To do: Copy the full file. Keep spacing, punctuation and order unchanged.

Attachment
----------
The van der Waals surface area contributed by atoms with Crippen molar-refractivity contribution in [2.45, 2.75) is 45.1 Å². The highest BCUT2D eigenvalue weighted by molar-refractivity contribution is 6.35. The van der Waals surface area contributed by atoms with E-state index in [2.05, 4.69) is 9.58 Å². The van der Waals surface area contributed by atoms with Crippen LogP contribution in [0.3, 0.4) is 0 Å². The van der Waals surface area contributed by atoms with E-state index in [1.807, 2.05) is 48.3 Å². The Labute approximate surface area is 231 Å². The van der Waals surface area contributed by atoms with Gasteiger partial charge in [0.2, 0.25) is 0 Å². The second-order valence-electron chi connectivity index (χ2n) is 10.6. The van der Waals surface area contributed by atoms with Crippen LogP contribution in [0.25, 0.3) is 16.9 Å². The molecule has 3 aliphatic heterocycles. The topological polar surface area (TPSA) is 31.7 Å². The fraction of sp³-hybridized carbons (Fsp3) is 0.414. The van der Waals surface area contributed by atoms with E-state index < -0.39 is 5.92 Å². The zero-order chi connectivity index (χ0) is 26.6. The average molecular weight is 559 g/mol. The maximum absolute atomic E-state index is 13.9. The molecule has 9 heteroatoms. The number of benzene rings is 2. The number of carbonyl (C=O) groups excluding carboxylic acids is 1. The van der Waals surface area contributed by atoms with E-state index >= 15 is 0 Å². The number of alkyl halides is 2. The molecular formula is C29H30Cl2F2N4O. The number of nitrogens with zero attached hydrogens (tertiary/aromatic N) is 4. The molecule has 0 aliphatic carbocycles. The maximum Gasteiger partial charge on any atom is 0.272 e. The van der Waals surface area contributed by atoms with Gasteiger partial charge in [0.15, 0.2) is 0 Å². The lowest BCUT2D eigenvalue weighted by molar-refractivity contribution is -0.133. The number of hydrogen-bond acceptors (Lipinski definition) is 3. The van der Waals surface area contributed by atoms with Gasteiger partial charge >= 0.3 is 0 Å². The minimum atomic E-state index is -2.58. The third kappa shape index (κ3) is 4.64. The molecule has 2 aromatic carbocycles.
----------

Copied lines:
The van der Waals surface area contributed by atoms with Crippen molar-refractivity contribution in [2.45, 2.75) is 45.1 Å². The highest BCUT2D eigenvalue weighted by molar-refractivity contribution is 6.35. The van der Waals surface area contributed by atoms with E-state index in [2.05, 4.69) is 9.58 Å². The van der Waals surface area contributed by atoms with Crippen LogP contribution in [0.3, 0.4) is 0 Å². The van der Waals surface area contributed by atoms with E-state index in [1.807, 2.05) is 48.3 Å². The Labute approximate surface area is 231 Å². The van der Waals surface area contributed by atoms with Gasteiger partial charge in [0.2, 0.25) is 0 Å². The second-order valence-electron chi connectivity index (χ2n) is 10.6. The van der Waals surface area contributed by atoms with Crippen LogP contribution in [0.25, 0.3) is 16.9 Å². The molecule has 3 aliphatic heterocycles. The topological polar surface area (TPSA) is 31.7 Å². The fraction of sp³-hybridized carbons (Fsp3) is 0.414. The van der Waals surface area contributed by atoms with E-state index < -0.39 is 5.92 Å². The zero-order chi connectivity index (χ0) is 26.6. The average molecular weight is 559 g/mol. The maximum absolute atomic E-state index is 13.9. The molecule has 9 heteroatoms. The number of benzene rings is 2. The number of carbonyl (C=O) groups excluding carboxylic acids is 1. The van der Waals surface area contributed by atoms with E-state index >= 15 is 0 Å². The number of alkyl halides is 2. The molecular formula is C29H30Cl2F2N4O. The number of nitrogens with zero attached hydrogens (tertiary/aromatic N) is 4. The molecule has 0 aliphatic carbocycles. The maximum Gasteiger partial charge on any atom is 0.272 e. The van der Waals surface area contributed by atoms with Gasteiger partial charge in [0.15, 0.2) is 0 Å². The lowest BCUT2D eigenvalue weighted by molar-refractivity contribution is -0.133. The number of hydrogen-bond acceptors (Lipinski definition) is 3. The van der Waals surface area contributed by atoms with Gasteiger partial charge >= 0.3 is 0 Å². The minimum atomic E-state index is -2.58. The third kappa shape index (κ3) is 4.64. The molecule has 2 aromatic carbocycles.